A new dimer model is introduced to describe the behavior of dimeric processive motor proteins in general. A
single motor domain is modeled using our previous work on hybrid motors that exhibit elements of both a
powerstroke and a Brownian motor mechanism. The different behavior observed in Myosins V and VI can be
explained by varying the physical parameters describing the coupling between the two motor domains. The
dynamics of the resulting stepping mechanics under loaded and unloaded conditions are examined. The results
from this dimer model are compared with experimental data for two-headed processive motors.
About a decade ago Brownian motors were introduced as a possible mechanism for motor protein mobility. Since then many theoretical and experimental papers have been published on the topic. While some experiments support Brownian motor mechanisms, others are more consistent with traditional power stroke models. Taking into account recent experimental data and molecular level simulations, we have developed a stochastic model which incorporates both power stroke and Brownian motor mechanisms. Depending on parameter values, this motor works as a power stroker, a Brownian motor or a hybrid of the two. Using this model we investigate the motility of single-head myosins, two-head myosins and a group of myosins (muscle). The results are compared with some experimental data.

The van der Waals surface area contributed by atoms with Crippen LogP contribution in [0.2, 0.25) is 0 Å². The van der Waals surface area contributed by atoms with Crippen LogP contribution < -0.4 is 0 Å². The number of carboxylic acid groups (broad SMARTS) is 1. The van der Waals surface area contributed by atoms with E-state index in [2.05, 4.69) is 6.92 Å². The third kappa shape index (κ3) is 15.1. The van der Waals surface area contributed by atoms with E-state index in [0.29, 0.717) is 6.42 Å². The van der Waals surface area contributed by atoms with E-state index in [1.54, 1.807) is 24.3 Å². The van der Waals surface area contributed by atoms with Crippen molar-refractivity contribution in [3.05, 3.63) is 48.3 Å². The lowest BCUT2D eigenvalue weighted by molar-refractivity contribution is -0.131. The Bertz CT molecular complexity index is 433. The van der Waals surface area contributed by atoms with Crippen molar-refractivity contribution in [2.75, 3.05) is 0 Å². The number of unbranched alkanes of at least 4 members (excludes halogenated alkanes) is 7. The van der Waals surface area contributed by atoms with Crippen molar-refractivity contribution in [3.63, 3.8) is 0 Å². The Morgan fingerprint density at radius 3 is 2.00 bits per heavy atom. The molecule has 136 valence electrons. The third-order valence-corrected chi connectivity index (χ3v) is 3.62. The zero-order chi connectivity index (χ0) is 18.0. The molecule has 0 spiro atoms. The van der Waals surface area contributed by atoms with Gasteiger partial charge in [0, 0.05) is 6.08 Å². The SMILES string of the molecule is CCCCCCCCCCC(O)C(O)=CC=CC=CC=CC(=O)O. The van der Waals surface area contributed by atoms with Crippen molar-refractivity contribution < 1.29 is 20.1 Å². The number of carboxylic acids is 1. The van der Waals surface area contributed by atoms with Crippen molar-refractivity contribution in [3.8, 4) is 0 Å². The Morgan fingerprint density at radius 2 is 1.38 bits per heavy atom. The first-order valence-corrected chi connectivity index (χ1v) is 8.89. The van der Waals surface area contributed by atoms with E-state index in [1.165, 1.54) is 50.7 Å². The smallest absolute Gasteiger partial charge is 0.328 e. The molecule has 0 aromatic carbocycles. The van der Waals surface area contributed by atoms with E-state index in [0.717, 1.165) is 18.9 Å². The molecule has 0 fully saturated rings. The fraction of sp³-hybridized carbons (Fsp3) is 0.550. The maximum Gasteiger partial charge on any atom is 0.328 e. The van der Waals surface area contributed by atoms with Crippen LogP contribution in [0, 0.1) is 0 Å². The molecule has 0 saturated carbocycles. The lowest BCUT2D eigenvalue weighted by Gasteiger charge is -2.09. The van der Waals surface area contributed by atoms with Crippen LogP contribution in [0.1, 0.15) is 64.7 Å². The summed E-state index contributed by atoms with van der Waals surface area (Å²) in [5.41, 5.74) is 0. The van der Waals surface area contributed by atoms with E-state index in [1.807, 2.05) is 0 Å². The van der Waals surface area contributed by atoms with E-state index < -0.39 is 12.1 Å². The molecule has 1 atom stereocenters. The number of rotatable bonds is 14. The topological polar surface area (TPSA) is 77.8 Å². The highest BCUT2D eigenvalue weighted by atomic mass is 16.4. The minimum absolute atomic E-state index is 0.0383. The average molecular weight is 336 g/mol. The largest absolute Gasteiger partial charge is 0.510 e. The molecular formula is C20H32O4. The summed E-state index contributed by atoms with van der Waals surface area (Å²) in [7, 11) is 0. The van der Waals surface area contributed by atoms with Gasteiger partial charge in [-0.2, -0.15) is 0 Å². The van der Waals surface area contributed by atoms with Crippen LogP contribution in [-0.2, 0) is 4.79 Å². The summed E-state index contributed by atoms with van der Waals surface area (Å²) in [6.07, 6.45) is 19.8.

Bistability generated via a noise-induced phase transition is reexamined from the view of macroscopic dynamical systems, which clarifies the role of fluctuation better than the conventional Fokker-Plank or Langevin equation approach. Using this approach, we investigated the spatially-extended systems with two degrees of freedom per site. The model systems undergo a noise-induced phase transition through a Hopf bifurcation, leading to a macroscopic limit cycle motion similar to the deterministic relaxation oscillation.
A hard disk microscopic ratchet is introduced and studied with molecular dynamics. The properties of the systematic motion that appears when its two compartments are at different temperatures is documented.